Body mass index Sexual behaviour Psychological distress Lifestyle Risk factors 



We are grateful to the women and men for their willingness to participate in this study.

Conflict of interest

The authors report no conflicts of interest. The authors alone are responsible for the content and writing of the paper.


  1. 1.
    Ainsworth BE, Haskell WL, Whitt MC, Irwin ML, Swartz AM, Strath SJ et al (2000) Compendium of physical activities: an update of activity codes and MET intensities. Med Sci Sports Exerc 32(9 Suppl):S498–S504PubMedGoogle Scholar
  2. 2.
    Anderson K, Nisenblat V, Norman R (2010) Lifestyle factors in people seeking infertility treatment—a review. Aust NZ J Obstet Gynaecol 50(1):8–20CrossRefGoogle Scholar
  3. 3.
    Anderson K, Norman R, Middleton P (2010) Preconception lifestyle advice for people with subfertility. Cochrane Rev 11Google Scholar
  4. 4.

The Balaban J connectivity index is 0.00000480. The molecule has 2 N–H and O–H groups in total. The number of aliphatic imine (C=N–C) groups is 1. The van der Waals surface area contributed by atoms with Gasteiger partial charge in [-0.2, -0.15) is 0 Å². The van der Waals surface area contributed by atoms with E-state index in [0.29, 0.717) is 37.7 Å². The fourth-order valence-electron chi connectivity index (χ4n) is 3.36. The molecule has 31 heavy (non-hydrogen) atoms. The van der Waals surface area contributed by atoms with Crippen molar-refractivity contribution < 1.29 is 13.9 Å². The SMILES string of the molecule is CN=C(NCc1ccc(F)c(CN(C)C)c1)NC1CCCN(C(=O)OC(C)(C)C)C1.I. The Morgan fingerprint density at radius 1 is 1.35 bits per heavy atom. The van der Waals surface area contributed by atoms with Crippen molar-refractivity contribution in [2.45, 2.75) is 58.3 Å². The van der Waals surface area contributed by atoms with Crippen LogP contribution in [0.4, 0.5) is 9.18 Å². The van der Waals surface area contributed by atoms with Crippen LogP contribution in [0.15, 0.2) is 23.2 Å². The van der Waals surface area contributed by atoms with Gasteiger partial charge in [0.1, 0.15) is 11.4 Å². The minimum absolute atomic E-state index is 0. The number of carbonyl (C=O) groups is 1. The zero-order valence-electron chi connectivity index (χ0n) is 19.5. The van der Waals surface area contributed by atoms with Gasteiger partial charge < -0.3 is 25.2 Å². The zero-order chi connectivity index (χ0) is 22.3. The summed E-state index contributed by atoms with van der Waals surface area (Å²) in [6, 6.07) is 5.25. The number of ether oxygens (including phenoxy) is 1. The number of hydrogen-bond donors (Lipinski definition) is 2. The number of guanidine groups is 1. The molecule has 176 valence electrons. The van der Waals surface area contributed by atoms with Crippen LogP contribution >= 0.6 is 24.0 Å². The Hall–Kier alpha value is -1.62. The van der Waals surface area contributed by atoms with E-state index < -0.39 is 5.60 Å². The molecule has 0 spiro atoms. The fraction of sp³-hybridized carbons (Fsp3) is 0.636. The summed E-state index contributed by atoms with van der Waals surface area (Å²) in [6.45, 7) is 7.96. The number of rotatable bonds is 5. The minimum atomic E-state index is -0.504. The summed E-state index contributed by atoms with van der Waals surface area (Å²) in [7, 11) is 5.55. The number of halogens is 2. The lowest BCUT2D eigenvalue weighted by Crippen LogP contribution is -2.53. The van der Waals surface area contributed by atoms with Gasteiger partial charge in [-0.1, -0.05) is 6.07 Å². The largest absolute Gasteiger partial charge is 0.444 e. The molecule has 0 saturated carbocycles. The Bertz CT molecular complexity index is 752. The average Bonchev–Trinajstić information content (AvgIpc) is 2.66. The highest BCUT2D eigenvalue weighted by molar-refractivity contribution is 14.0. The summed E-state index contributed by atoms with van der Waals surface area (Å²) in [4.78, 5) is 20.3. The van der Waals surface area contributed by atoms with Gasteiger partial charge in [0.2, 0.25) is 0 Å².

Apfel RJ, Keylor RG (2002) Psychoanalysis and infertility—myths and realities. Int J Psychoanal 83:85–103PubMedCrossRefGoogle Scholar
  5. 5.
    Berner M, Schmidt E, Weinhäupl C, Günzler C, Kriston L, Zahradnik HP (2010) Prävalenz, Diagnostik und Therapie weiblicher sexueller Funktionsstörungen in der gynäkologischen Praxis—Eine deutschlandweite Repräsentativbefragung. Geburtsh Frauenheilk 70(04):281–287Google Scholar
  6. 6.
    Boivin J, Bunting L, Collins JA, Nygren KG (2007) International estimates of infertility prevalence and treatment-seeking: potential need and demand for infertility medical care. Hum Reprod 22(6):1506–1512PubMedCrossRefGoogle Scholar
  7. 7.